It's not inexpensive to do, mainly because of the paperwork and the management of the insurance company. Ankner says it only makes sense if a company is paying $500,000 or more in premiums annually. For example, one of Ankner's clients is a commercial roofing company in Oklahoma and protecting against various perils in that business is costly.

CJA charges $50,000 to start a captive-insurance company, though those costs total that sum only after the company does a feasibility study, prices the insurance and files the business plan with regulators. Then, CJA charges $3,000 a month to manage the insurance company.

There are several requirements captive insurance companies must meet, according to IRS revenue rulings. First, there has to be a true transfer of risk from the parent company to the captive insurance firm. Second, that risk has to be widely distributed, so Ankner's company manages a pool for its clients into which a portion of the premiums are deposited and shared when payouts are needed.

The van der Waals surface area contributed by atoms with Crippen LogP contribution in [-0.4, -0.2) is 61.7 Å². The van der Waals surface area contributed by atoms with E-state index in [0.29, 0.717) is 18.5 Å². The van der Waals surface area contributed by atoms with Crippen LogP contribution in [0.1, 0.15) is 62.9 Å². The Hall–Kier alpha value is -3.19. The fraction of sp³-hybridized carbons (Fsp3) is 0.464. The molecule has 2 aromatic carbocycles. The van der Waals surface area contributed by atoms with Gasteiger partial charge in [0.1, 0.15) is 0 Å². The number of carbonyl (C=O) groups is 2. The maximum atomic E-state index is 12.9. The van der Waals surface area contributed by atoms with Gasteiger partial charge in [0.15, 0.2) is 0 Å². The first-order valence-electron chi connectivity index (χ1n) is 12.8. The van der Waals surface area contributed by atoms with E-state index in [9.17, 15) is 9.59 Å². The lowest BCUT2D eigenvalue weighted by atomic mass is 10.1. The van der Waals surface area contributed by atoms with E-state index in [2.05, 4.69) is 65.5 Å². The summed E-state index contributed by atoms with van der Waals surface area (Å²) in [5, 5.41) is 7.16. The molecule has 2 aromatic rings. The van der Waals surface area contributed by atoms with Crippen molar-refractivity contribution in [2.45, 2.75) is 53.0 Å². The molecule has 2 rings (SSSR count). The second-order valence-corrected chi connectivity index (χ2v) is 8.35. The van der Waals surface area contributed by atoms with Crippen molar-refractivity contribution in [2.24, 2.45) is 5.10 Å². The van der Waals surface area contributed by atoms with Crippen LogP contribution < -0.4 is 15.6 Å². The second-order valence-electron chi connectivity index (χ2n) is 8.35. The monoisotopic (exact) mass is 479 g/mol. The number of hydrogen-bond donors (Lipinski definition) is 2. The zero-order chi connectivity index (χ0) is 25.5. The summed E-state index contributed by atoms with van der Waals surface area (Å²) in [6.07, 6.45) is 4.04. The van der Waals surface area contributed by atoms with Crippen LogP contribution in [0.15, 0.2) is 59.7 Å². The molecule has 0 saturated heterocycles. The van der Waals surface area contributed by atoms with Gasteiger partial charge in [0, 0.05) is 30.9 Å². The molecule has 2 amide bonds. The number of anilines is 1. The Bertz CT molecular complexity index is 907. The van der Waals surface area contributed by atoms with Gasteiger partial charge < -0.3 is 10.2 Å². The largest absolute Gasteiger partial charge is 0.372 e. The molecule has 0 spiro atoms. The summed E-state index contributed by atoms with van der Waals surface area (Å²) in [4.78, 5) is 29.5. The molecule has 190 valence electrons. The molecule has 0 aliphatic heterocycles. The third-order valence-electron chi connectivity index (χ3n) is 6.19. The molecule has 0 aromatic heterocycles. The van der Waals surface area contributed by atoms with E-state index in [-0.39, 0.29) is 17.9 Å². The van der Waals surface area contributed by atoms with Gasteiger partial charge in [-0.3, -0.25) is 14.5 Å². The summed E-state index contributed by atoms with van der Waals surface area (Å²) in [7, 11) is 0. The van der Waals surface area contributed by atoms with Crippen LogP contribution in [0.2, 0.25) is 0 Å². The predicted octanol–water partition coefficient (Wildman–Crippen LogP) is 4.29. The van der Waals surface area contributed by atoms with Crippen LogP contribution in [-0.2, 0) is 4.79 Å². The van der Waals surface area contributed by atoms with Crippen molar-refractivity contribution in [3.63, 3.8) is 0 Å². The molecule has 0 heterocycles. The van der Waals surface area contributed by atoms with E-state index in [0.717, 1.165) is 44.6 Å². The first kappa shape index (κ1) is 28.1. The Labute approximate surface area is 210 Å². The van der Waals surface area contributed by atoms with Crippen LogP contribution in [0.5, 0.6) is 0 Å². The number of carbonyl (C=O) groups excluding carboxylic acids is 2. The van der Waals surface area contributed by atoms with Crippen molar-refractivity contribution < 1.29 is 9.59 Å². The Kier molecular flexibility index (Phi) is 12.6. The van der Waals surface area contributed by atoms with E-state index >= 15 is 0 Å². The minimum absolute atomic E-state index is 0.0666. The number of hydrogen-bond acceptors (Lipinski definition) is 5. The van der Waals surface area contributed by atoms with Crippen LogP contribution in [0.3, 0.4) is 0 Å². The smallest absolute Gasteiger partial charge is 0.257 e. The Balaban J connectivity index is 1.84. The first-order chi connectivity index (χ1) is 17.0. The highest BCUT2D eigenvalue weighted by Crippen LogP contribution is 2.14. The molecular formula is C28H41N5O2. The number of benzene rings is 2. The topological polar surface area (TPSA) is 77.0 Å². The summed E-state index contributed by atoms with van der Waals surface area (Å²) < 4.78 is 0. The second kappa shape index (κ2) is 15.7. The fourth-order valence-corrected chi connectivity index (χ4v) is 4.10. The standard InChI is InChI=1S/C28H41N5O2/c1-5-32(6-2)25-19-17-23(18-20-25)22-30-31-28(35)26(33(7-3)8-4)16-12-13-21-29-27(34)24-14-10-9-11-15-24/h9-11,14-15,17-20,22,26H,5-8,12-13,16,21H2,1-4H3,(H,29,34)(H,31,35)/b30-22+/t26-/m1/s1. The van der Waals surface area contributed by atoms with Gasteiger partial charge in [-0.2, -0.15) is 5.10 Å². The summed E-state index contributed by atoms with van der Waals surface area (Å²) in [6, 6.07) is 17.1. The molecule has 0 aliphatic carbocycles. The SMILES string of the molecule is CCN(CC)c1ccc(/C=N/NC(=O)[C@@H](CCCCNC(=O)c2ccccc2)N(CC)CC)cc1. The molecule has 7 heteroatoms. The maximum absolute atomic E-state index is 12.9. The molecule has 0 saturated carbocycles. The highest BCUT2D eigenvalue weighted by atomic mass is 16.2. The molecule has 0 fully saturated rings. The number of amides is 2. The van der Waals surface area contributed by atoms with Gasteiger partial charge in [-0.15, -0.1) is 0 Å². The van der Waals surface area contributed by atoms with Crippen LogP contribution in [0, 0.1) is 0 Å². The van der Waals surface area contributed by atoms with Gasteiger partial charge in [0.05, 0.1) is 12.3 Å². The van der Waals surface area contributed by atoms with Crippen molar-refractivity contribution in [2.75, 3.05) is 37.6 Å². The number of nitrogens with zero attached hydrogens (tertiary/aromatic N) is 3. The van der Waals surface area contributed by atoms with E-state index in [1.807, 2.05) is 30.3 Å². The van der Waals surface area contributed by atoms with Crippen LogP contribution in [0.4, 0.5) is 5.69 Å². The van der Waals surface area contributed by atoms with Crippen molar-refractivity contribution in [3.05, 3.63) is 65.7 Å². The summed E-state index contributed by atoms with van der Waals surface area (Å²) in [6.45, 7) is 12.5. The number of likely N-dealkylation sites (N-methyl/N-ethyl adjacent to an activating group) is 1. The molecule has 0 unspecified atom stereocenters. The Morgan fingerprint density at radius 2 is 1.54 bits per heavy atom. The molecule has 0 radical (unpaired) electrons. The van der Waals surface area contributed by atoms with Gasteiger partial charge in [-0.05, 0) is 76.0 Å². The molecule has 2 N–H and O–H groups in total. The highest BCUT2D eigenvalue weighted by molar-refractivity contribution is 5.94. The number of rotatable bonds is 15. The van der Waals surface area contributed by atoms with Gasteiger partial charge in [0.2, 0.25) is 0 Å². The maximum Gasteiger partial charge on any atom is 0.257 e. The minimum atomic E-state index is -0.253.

Captive insurance companies can obtain reinsurance, which lowers the risks. That's insurance for insurance companies and it's not available to the public. One of the benefits of reinsurance is it's less costly than traditional commercial insurance policies.

Ankner is currently negotiating with reinsurance companies to write policies for captive insurance companies he plans to establish for doctors to protect against malpractice lawsuits. “You need the major reinsurers to protect against the extreme losses,” he says.
There are surprisingly few captive-insurance companies. At last count, there were 5,800, says Mitchell, and about a dozen competitors for CJA, most of which focus on only the largest companies.